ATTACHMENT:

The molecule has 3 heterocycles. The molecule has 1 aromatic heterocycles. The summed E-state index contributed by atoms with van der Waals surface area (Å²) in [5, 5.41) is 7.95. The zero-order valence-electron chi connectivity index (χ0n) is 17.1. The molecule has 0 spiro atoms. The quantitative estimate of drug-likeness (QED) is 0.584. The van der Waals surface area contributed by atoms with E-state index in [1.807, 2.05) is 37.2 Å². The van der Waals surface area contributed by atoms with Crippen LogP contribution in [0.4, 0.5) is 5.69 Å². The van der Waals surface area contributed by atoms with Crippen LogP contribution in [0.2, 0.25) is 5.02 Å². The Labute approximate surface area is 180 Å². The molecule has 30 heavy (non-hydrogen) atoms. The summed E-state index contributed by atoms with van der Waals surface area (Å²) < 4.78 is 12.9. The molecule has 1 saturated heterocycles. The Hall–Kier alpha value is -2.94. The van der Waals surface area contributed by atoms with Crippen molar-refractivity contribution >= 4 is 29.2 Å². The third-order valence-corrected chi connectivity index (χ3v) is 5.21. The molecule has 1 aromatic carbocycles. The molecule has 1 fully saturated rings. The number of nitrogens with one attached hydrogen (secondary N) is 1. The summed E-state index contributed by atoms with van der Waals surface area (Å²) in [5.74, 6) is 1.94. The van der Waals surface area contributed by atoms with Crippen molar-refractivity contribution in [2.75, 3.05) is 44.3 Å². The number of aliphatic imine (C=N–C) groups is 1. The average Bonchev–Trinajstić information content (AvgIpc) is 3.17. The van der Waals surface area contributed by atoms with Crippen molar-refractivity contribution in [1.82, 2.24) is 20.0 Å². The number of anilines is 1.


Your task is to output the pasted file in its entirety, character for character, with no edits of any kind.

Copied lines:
The molecule has 3 heterocycles. The molecule has 1 aromatic heterocycles. The summed E-state index contributed by atoms with van der Waals surface area (Å²) in [5, 5.41) is 7.95. The zero-order valence-electron chi connectivity index (χ0n) is 17.1. The molecule has 0 spiro atoms. The quantitative estimate of drug-likeness (QED) is 0.584. The van der Waals surface area contributed by atoms with E-state index in [1.807, 2.05) is 37.2 Å². The van der Waals surface area contributed by atoms with Crippen LogP contribution in [0.4, 0.5) is 5.69 Å². The van der Waals surface area contributed by atoms with Crippen LogP contribution in [0.2, 0.25) is 5.02 Å². The Labute approximate surface area is 180 Å². The molecule has 30 heavy (non-hydrogen) atoms. The summed E-state index contributed by atoms with van der Waals surface area (Å²) < 4.78 is 12.9. The molecule has 1 saturated heterocycles. The Hall–Kier alpha value is -2.94. The van der Waals surface area contributed by atoms with Crippen molar-refractivity contribution >= 4 is 29.2 Å². The third-order valence-corrected chi connectivity index (χ3v) is 5.21. The molecule has 1 aromatic carbocycles. The molecule has 1 fully saturated rings. The number of nitrogens with one attached hydrogen (secondary N) is 1. The summed E-state index contributed by atoms with van der Waals surface area (Å²) in [5.74, 6) is 1.94. The van der Waals surface area contributed by atoms with Crippen molar-refractivity contribution in [2.75, 3.05) is 44.3 Å². The number of aliphatic imine (C=N–C) groups is 1. The average Bonchev–Trinajstić information content (AvgIpc) is 3.17. The van der Waals surface area contributed by atoms with Crippen molar-refractivity contribution in [1.82, 2.24) is 20.0 Å². The number of anilines is 1.